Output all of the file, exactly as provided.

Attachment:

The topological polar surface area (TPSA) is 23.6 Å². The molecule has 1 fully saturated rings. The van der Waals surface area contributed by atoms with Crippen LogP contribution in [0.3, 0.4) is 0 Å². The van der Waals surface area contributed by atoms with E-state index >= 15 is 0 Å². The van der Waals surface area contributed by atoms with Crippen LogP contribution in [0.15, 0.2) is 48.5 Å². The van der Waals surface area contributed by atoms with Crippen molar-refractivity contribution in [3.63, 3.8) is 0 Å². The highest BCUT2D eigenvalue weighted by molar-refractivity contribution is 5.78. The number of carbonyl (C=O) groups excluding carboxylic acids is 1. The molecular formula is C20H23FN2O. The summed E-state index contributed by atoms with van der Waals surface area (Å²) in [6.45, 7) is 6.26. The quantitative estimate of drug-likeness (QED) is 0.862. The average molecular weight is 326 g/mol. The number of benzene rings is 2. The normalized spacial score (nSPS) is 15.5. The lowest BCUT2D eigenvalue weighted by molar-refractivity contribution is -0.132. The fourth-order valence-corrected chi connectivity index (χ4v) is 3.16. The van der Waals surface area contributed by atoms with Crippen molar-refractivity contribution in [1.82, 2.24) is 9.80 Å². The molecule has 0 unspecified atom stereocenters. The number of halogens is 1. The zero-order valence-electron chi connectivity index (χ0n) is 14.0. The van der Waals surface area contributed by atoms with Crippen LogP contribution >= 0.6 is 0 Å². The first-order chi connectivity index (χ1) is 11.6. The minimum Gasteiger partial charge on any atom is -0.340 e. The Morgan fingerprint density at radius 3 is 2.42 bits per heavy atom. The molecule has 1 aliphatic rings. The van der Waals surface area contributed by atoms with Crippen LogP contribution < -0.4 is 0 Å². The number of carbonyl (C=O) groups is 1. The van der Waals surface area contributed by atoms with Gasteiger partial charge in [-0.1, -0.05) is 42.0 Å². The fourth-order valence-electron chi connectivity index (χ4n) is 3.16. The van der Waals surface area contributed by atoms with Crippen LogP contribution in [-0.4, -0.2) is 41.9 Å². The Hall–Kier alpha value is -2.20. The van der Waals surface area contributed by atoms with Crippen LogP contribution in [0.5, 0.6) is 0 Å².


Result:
The topological polar surface area (TPSA) is 23.6 Å². The molecule has 1 fully saturated rings. The van der Waals surface area contributed by atoms with Crippen LogP contribution in [0.3, 0.4) is 0 Å². The van der Waals surface area contributed by atoms with E-state index >= 15 is 0 Å². The van der Waals surface area contributed by atoms with Crippen LogP contribution in [0.15, 0.2) is 48.5 Å². The van der Waals surface area contributed by atoms with Crippen molar-refractivity contribution in [3.63, 3.8) is 0 Å². The highest BCUT2D eigenvalue weighted by molar-refractivity contribution is 5.78. The number of carbonyl (C=O) groups excluding carboxylic acids is 1. The molecular formula is C20H23FN2O. The summed E-state index contributed by atoms with van der Waals surface area (Å²) in [6.45, 7) is 6.26. The quantitative estimate of drug-likeness (QED) is 0.862. The average molecular weight is 326 g/mol. The number of benzene rings is 2. The normalized spacial score (nSPS) is 15.5. The lowest BCUT2D eigenvalue weighted by molar-refractivity contribution is -0.132. The fourth-order valence-corrected chi connectivity index (χ4v) is 3.16. The van der Waals surface area contributed by atoms with Crippen molar-refractivity contribution in [1.82, 2.24) is 9.80 Å². The molecule has 0 unspecified atom stereocenters. The number of halogens is 1. The zero-order valence-electron chi connectivity index (χ0n) is 14.0. The van der Waals surface area contributed by atoms with Crippen LogP contribution >= 0.6 is 0 Å². The first-order chi connectivity index (χ1) is 11.6. The minimum Gasteiger partial charge on any atom is -0.340 e. The Morgan fingerprint density at radius 3 is 2.42 bits per heavy atom. The molecule has 1 aliphatic rings. The van der Waals surface area contributed by atoms with Crippen LogP contribution < -0.4 is 0 Å². The number of carbonyl (C=O) groups is 1. The van der Waals surface area contributed by atoms with Gasteiger partial charge in [-0.1, -0.05) is 42.0 Å². The fourth-order valence-electron chi connectivity index (χ4n) is 3.16. The van der Waals surface area contributed by atoms with Crippen LogP contribution in [-0.4, -0.2) is 41.9 Å². The Hall–Kier alpha value is -2.20. The van der Waals surface area contributed by atoms with Crippen LogP contribution in [0.5, 0.6) is 0 Å².